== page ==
Jorja-Rose Meyers was born prematurely at 32 weeks. She was a twin to her brother, Jayden Jon. Their arrival was long anticipated. However, we were not prepared for the roller coaster ride that followed.
Jorja-Rose weighed just 536 grams. She spent time in intensive care and surprised the paediatricians with her amazing progress. For the next four months Jorja kept up with her twin and was happy and healthy. However, over the next month, Jorja became floppy and struggled to keep her head up. She was almost lethargic.
We were referred to a specialist, but after many tests there was no diagnosis. We underwent genetic testing, which revealed our precious Jorja had mitochondrial disease (mito). We had never heard of it, so we were given a brochure. I felt helpless. I remember seeing ‘lifespan unknown’ written on the brochure. It was our worst nightmare. We saw the specialist again to understand more, but the disease was relatively unknown, so we didn’t get much information. I remember hearing that Jorja would not live to her first birthday. I remember walking out of the hospital and saying to my husband that we would fight this together, and I would still light her first birthday candle. I’m her mum and am meant to be able to tuck her into bed each and every night, read her a bedtime story, take her to her first day of kindergarten, take her to dance lessons, see her finish her schooling years, teach her to drive, buy her a wedding dress, watch her become a wife and a mother and so much more. How can this disease just rob her of all these things?
When I researched mito I learnt that there are many different symptoms. Jorja had at least six. She had good days, when people would say she didn’t look ill. I would tell them that you can’t see if a child has mito. It is called the invisible disease, but it was never invisible to us. We watched Jorja deteriorate. She could not swallow, and was unable to walk or talk. We always hoped that someday they would find a cure and we promised Jorja we would keep raising awareness and much needed funds.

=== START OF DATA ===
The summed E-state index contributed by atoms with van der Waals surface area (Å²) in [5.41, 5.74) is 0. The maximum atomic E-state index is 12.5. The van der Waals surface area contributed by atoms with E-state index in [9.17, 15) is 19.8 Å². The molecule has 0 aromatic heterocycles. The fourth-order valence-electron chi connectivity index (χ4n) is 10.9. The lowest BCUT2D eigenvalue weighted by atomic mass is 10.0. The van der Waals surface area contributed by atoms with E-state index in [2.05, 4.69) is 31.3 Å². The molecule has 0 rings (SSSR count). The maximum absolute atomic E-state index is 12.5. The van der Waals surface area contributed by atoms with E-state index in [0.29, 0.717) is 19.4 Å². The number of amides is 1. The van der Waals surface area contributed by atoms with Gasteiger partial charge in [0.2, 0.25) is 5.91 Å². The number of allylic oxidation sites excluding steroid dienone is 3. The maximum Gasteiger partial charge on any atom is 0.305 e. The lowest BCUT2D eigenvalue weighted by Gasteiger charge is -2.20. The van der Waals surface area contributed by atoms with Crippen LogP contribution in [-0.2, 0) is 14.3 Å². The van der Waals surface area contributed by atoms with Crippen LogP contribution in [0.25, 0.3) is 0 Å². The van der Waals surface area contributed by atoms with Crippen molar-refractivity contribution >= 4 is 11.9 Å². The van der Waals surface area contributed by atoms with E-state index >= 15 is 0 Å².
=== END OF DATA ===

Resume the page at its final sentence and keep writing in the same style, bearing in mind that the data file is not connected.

One day, which I will remember for the rest of my life, I decided to stop the tears and become strong. All I knew was that I was prepared to fight for my daughter, and give her the best life we could. That was the day I became her eyes, her ears and her voice. We didn’t want anyone to know the seriousness of Jorja’s disease as we didn’t want them to treat her differently. She wasn’t different to us. She was our little hero whom we called ‘Poss’.
From the age of eight months until she passed away just four days after her fourth birthday our life became all about hospitals, and appointments with specialists. The impact this disease had on our family was extremely tough at times but without dedicated professionals and the love and support from our family, especially our parents, and friends we would not have been able to care for Jorja the way we did.
Jorja taught me to always believe that you can do anything you put your mind to. She was our little firecracker, always laughing and tormenting her brother and sister. She was an inspiration and was the life of the party. She never cried but used to cackle loudly. I think she just liked to show off and make sure people were looking at her. She changed my life as well as those she touched, and showed us the meaning of unconditional love. Now she is our angel.
Renae, Jorja’s mother, 2016